Meta threatens to block news content in Canada over media revenue-sharing legislation

The company isn't happy about the country's proposed Online News Act.

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Igor Bonifacic
October 22, 2022 5:14 PM
PARIS, FRANCE - FEBRUARY 03: In this photo illustration, The logos of applications, WhatsApp, Messenger, Instagram and facebook belonging to the company Meta are displayed on the screen of an iPhone on February 03, 2022 in Paris, France. Share prices for Facebook's parent company, Meta, slumped in after-hours trading after the company reported that social network's daily active users declined to 1.929 billion in Q4 of 2021 from 1.930 billion in the previous quarter. Facebook is losing users for the first time in its history, Mark Zuckerberg's company has seen its profits decline, and the transition to the metaverse promises to be chaotic. (Photo illustration by Chesnot/Getty Images)
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Facebook parent company Meta says it may stop Canadians from sharing news content in response to the country’s proposed Bill C-18 legislation. Introduced by the ruling Liberal government earlier this year, The Online News Act seeks to force platforms like Facebook into revenue-sharing partnerships with local news organizations. The legislation is modeled after Australia’s News Media Bargaining Code, which the country successfully passed in early 2021 after considerable resistance from Google and Meta.

In a blog post published late Friday, Meta said it wanted to be “transparent about the possibility that we may be forced to consider whether we continue to allow the sharing of news content in Canada.” The threat came after the House of Commons Heritage Committee did not invite Meta to a meeting about the legislation earlier in the week. The panel did hear testimony from Google, though only after the company asked to be included in the proceedings.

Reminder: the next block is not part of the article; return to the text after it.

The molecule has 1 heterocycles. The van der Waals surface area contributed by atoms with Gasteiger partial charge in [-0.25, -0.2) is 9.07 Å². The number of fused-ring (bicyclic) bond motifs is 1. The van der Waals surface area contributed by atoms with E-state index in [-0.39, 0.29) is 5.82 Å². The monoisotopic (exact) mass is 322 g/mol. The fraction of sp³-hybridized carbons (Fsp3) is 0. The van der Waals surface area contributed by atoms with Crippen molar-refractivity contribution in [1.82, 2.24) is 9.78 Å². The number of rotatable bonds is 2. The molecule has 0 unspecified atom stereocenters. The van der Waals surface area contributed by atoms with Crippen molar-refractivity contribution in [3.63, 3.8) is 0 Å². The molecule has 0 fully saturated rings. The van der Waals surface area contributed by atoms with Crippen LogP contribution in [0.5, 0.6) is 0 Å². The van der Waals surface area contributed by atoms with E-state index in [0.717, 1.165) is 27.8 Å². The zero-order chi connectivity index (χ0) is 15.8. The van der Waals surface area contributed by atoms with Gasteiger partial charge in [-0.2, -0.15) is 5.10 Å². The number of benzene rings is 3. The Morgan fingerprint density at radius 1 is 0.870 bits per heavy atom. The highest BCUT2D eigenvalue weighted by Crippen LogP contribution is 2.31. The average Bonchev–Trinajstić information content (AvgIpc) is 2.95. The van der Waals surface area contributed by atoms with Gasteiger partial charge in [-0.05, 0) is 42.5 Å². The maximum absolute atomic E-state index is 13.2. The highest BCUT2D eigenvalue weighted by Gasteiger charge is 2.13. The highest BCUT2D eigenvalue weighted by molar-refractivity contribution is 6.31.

“We have always approached our engagement with Canadian public authorities on this legislation in the spirit of honest and fair debate, and so were surprised not to receive an invitation to participate, particularly given public comments by lawmakers that this law is targeted at Facebook,” Meta said following the snub. The Canadian government and social media giant have had an acrimonious relationship ever since CEO Mark Zuckerberg and former COO Sheryl Sandberg ignored subpoenas from the parliament’s ethics committee in 2019.

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The bill’s sponsor, Heritage Minister Pablo Rodriguez, accused Meta of using the same playbook the company employed in Australia. “All we’re asking the tech giants like Facebook to do is negotiate fair deals with news outlets when they profit from their work,” he told The National Post. Among other objections, Meta claims news content is not a significant source of revenue for the company. When Australia enacted its News Media Bargaining Code, Meta briefly cut access to all news content within the country. However, the company eventually signed agreements with organizations like News Crop to carry their coverage.

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Meta threatens to block news content in Canada over media revenue-sharing legislation